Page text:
Hot spicy steak grilling on a summer barbecue over the hot coals garnished. Fire Cooking food. close-up

SMME’s & Government Funding?

I watched an insert on one of the SABC News channels recently and it left me with such mixed emotions, I felt compelled to comment on this tragic comedy taking place.

In the insert the presenter interviewed a 24-year-old entrepreneur, the young man in question is the owner of a Shisanyama (informal butcher and grill) in Gauteng. During the interview the young businessman expressed his opinion that the Government had failed small business by not supporting them and that they (the Government) did not make enough funds available to encourage entrepreneurship.

Roasting meat on the grill. Cooking fast food on the street.

His opinion is one that is shared by many other young entrepreneurs in South Africa. The sad reality is that they will be out of business before Government help and handouts arrive, if they based their success on government support. The help Government is advertising comes at a price, and nothing the Government gives is ever free. Do you really want to except help in exchange for control of your business, your vote, etc. In this blog post I will explain these comments in more detail.

I need to clarify why the case of the young Shisanyama owner is particularly striking. The Shisanyama sector while being extremely competitive does not have a high cost of entry, if done correctly. Your start-up costs are Stock (meats & drinks), venue, wood, and braai (barbeque) equipment. I will break down this list a bit further to justify my views regarding the cost of entry.

  1. Stock (Meats & Drinks)

The cost of start-up stock can be limited by buying daily supplies at first and building up capital from sales. Sales in this sector are mainly cash or card, cashflow management is vital to facilitate debt-free growth. Purchases can be made in cash and replenished as sales occur, there is no need for huge stock volumes at start-up.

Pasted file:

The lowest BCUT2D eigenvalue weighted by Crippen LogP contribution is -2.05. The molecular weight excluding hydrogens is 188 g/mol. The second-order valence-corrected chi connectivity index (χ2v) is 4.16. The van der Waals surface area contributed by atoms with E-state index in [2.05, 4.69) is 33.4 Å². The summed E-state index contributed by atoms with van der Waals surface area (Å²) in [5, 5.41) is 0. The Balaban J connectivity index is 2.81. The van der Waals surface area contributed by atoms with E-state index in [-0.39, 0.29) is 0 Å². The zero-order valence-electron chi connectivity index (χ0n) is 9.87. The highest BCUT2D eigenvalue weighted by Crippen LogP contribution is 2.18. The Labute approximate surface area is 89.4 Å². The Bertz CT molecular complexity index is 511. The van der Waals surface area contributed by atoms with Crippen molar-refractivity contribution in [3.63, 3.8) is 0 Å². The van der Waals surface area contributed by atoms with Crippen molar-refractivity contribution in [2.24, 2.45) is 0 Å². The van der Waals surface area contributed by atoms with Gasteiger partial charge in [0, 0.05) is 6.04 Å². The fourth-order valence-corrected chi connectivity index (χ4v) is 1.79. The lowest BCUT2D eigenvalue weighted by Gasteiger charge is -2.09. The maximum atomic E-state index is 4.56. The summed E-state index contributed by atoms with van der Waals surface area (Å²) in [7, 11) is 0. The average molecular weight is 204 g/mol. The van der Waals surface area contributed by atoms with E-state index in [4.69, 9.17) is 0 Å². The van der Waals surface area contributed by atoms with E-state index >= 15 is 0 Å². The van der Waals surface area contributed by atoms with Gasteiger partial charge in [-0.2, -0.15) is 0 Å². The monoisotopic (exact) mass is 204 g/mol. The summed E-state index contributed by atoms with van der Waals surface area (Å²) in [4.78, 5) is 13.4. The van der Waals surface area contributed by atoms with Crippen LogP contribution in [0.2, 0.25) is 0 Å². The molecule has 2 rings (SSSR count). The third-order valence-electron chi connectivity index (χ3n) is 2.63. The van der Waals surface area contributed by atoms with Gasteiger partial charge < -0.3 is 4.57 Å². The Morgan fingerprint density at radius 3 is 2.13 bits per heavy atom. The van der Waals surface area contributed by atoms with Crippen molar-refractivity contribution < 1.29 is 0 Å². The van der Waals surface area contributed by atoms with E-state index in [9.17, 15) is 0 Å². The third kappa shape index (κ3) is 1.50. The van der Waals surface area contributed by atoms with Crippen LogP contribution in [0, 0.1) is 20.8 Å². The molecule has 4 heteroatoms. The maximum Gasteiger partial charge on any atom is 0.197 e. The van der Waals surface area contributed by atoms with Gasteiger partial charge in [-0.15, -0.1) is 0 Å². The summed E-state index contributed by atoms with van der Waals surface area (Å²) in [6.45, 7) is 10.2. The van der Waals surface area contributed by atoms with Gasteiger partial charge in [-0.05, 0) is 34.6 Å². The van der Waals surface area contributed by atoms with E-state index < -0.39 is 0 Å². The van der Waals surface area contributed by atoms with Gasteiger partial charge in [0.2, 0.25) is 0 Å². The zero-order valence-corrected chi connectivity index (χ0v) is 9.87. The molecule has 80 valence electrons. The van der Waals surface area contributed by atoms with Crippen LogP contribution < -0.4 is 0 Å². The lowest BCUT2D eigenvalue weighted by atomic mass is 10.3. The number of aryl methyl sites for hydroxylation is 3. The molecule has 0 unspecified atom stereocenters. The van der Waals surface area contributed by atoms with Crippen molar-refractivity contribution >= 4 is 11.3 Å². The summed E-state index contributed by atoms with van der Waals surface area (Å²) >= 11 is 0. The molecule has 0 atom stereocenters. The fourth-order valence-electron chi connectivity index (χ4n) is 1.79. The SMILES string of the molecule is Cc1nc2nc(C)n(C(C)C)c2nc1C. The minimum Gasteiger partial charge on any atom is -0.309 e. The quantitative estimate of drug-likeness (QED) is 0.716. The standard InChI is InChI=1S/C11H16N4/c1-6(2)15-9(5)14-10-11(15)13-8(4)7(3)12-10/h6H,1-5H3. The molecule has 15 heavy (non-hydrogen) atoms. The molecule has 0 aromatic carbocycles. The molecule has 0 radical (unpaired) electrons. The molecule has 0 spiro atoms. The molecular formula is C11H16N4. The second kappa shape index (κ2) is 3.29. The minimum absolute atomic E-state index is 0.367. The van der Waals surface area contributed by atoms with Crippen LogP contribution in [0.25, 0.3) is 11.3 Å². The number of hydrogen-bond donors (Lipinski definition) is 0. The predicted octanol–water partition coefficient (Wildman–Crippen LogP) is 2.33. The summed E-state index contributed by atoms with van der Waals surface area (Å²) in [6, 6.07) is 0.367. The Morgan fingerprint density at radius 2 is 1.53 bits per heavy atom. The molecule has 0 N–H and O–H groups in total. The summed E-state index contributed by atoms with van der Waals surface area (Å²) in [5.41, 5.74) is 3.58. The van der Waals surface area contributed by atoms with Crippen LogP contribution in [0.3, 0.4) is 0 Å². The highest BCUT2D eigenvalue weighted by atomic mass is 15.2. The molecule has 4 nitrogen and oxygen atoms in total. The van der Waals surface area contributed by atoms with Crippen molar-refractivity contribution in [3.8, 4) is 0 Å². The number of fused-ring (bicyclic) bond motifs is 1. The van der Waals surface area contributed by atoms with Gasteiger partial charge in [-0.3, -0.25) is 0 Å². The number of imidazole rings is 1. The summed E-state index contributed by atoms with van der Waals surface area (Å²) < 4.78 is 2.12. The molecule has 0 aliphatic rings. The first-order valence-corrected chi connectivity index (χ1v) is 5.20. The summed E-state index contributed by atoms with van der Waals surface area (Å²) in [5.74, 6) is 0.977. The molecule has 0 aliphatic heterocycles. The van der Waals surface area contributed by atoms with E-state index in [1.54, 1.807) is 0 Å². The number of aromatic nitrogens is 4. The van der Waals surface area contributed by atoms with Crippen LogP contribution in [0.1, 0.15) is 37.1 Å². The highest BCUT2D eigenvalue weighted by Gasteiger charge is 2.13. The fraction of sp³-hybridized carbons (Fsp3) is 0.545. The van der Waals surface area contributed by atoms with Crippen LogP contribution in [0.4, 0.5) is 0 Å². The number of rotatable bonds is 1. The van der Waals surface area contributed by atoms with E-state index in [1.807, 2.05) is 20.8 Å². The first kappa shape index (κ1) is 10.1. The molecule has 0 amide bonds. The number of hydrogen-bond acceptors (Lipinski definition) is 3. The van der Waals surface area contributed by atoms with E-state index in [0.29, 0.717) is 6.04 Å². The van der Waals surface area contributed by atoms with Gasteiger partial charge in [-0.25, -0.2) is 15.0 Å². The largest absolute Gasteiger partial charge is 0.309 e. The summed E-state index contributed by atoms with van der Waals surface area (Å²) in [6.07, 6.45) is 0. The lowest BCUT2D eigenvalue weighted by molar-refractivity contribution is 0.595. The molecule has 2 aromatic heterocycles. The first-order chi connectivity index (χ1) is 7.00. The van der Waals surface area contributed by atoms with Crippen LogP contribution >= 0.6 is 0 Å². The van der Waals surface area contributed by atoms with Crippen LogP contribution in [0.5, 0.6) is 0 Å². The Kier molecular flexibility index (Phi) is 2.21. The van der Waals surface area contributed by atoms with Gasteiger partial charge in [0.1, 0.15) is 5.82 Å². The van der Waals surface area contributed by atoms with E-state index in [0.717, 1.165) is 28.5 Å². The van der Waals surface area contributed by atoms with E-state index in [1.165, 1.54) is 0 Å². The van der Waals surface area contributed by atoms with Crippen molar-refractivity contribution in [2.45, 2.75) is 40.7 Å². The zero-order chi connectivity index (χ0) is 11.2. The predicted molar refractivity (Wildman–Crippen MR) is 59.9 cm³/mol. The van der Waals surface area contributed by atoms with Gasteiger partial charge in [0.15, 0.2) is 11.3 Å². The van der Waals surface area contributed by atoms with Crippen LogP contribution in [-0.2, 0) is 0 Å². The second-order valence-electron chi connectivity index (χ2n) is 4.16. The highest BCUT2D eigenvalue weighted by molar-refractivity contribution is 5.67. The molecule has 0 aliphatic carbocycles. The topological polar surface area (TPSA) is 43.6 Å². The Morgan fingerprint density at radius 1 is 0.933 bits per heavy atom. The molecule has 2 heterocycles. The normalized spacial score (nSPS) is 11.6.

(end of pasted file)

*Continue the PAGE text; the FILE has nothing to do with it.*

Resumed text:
Pork chops fry on bbq grill with hot flames and juicy meat, gas bbq with very hot element shallow depth of field

2. Venue

This is a tricky one. Many young entrepreneurs do not own property nor are they able to rent expensive retail space to establish their businesses. However, with a bit of creativity this can be solved through collaborations with other businesses in the area they would like to operate. Carwashes, and other service businesses could provide the opportunity for symbiotic relationships where both benefit from the extra feet through the door. Creativity is key in reducing costs.

3. Wood and Braai (Barbeque) Equipment

Wood is a major consumable in this business and can be quite pricey in certain areas of the country. As any regular braaier will tell you the quality of your wood determines the quality of your finished product. So, while sourcing wood could be a major expense it is also a consumable which is income generating, it is not being burnt for ambience or lighting. Decent braaiing equipment is costly however you do not have to own everything you use right at the start, surely someone you know would borrow you a braai drum or you might have a friend who has half of an oil drum you could use. There are ways to save costs here too. You do not need the latest and greatest and the most expensive gear to get going.